At first, Jag sold it with a 3.8-liter, three-carburetor motor, but from October 1964, they introduced a slightly changed 4.2-liter engine. It produced the same power and provided the same speed, but had 283 pound-foot of torque, instead of 240. Better for cruising for sure. And that is what celebrities mostly did. Especially in roadsters that were (and still are) the sleekest sports cars to ever grace the face of the earth. After all, E-Type design came from Malcolm Sayer, an aeronautical engineer who previously worked on Le Mans’ winning C-Type and D-Type racers. No wonder this production beauty retained much of the aerodynamic sophistication.
“It is impossible to overstate the impact the E-Type had when it was unveiled in 1961,” said Ian Callum, Jaguar’s design director. “Here was a car that encapsulated the spirit of the revolutionary era it came to symbolize. The E-Type is a design that even today continues to inform the work we do in styling the Jaguars of the future.”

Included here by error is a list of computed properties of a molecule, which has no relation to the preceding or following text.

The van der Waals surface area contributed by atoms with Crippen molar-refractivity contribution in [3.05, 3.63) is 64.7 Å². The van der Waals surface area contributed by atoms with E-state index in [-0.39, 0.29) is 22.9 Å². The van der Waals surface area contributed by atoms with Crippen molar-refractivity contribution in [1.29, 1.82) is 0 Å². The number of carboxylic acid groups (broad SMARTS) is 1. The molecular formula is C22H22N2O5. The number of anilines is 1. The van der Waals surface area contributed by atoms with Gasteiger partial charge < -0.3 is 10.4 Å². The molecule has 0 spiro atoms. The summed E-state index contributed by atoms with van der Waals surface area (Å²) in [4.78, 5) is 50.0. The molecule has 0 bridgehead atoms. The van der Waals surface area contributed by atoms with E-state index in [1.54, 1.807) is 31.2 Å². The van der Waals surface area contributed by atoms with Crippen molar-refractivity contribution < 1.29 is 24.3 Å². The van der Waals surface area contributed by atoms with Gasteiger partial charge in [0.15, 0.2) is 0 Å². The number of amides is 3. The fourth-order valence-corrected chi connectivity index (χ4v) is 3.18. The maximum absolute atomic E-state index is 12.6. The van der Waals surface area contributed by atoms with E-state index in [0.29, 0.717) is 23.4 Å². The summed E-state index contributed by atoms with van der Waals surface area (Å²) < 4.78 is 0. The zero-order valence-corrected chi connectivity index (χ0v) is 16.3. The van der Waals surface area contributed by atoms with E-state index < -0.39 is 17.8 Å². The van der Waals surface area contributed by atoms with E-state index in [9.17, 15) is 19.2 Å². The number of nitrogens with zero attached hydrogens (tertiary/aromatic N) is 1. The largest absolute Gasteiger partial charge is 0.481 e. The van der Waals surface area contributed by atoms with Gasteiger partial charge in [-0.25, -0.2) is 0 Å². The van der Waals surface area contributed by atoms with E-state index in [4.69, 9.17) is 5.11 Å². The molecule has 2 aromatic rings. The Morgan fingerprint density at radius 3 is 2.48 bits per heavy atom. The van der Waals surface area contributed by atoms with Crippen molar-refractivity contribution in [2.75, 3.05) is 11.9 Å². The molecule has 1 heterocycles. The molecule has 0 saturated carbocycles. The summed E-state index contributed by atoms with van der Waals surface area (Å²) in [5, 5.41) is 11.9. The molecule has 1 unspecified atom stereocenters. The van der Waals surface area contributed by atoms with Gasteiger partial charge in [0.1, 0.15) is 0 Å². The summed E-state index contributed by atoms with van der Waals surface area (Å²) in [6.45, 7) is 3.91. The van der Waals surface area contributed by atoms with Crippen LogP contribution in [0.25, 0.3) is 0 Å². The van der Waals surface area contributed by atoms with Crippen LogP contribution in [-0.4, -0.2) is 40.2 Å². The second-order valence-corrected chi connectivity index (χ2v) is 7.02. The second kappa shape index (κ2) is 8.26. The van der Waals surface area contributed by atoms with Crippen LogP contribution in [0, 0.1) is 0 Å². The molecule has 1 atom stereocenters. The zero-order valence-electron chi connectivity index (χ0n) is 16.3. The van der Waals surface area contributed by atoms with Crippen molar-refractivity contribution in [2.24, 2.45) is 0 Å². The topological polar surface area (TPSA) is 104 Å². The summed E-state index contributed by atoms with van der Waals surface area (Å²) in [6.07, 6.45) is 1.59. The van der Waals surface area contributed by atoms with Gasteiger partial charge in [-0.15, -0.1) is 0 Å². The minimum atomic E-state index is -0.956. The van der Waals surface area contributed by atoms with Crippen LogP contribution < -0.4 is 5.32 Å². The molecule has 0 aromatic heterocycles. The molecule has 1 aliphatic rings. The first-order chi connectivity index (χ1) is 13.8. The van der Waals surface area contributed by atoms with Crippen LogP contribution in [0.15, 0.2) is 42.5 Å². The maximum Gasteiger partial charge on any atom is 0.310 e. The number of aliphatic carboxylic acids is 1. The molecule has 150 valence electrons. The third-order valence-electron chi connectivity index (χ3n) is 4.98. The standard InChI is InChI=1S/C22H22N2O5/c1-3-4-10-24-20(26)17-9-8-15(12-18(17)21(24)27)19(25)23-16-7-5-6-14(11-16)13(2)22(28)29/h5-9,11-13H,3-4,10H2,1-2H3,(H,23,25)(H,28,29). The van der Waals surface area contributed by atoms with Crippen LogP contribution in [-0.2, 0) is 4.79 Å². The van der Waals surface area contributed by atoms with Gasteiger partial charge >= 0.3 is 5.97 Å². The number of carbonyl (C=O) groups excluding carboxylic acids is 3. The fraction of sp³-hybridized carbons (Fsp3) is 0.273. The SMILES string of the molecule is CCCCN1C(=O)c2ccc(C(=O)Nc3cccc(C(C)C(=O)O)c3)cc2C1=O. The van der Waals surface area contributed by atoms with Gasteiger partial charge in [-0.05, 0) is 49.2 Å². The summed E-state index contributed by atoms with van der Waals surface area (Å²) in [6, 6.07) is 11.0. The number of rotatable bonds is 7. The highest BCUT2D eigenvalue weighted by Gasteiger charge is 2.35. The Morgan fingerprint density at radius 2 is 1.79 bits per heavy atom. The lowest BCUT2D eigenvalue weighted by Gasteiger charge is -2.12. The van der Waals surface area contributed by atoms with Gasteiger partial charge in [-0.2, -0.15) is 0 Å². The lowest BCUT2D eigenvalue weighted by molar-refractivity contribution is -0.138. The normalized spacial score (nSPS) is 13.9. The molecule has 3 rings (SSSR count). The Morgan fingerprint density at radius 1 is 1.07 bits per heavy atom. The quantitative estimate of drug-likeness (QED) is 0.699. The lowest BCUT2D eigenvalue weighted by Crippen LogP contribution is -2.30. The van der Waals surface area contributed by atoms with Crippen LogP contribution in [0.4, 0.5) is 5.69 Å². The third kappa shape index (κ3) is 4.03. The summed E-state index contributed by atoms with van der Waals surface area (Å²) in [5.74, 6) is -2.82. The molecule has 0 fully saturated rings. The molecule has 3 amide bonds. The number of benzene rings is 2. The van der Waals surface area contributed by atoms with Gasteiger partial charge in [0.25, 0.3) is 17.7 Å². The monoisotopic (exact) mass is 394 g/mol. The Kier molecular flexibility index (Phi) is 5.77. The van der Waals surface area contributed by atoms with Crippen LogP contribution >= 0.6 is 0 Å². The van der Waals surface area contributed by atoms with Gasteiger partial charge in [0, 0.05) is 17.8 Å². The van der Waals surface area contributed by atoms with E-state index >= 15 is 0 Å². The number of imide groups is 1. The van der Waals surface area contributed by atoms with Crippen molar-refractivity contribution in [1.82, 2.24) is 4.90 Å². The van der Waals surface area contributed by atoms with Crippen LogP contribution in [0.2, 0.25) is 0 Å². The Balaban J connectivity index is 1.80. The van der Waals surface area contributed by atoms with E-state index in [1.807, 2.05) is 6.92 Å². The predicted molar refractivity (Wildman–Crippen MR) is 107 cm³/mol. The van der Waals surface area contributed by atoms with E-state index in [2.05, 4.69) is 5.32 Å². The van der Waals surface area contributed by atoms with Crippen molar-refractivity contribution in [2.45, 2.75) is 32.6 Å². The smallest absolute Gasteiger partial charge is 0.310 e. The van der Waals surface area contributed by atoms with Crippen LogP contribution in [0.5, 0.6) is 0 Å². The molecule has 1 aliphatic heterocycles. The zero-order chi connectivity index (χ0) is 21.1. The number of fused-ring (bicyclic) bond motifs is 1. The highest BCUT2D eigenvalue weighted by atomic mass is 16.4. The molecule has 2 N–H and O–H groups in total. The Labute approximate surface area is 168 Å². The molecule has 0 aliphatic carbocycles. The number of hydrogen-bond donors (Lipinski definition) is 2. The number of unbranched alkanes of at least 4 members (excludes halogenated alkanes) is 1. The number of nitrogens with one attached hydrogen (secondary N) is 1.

Series 1 cars, produced for seven years, reached a total output of 38,419 with 17,378 produced roadsters. Quite a remarkable feat at the time. With such a rich heritage, we aren’t even surprised some of the companies of today look to liven up the E-Type and offer a modern reincarnation of the famed sports car. A company called Eagle, based in East Sussex, Great Britain, recently unveiled the first produced Eagle Spyder GT. The company has been restoring and upgrading Jaguar E-Types to the highest standards for 30 years, and building compromise-free, “better than new” E-Types since 1995 known as Eagle E-Types. The Spyder is their fourth creation after the Eagle E-Type, Eagle Speedster and Eagle Low Drag GT, which were met with critical acclaim. The Spyder is based on the classic E-Type roadster but modernized and drizzled with modern technology. If we are to make a comparison, the Eagle Spyder GT is the closest thing Singer Porsche cars ever had to competition. As a restomod, costing roughly $875,000 at this point, the Eagle Spyder GT incorporates the sleek look of the roadster, modern suspension and quite throaty twin-cam, 4.7-liter Jaguar XK inline-six producing 330 horsepower and 340 pound-foot of torque.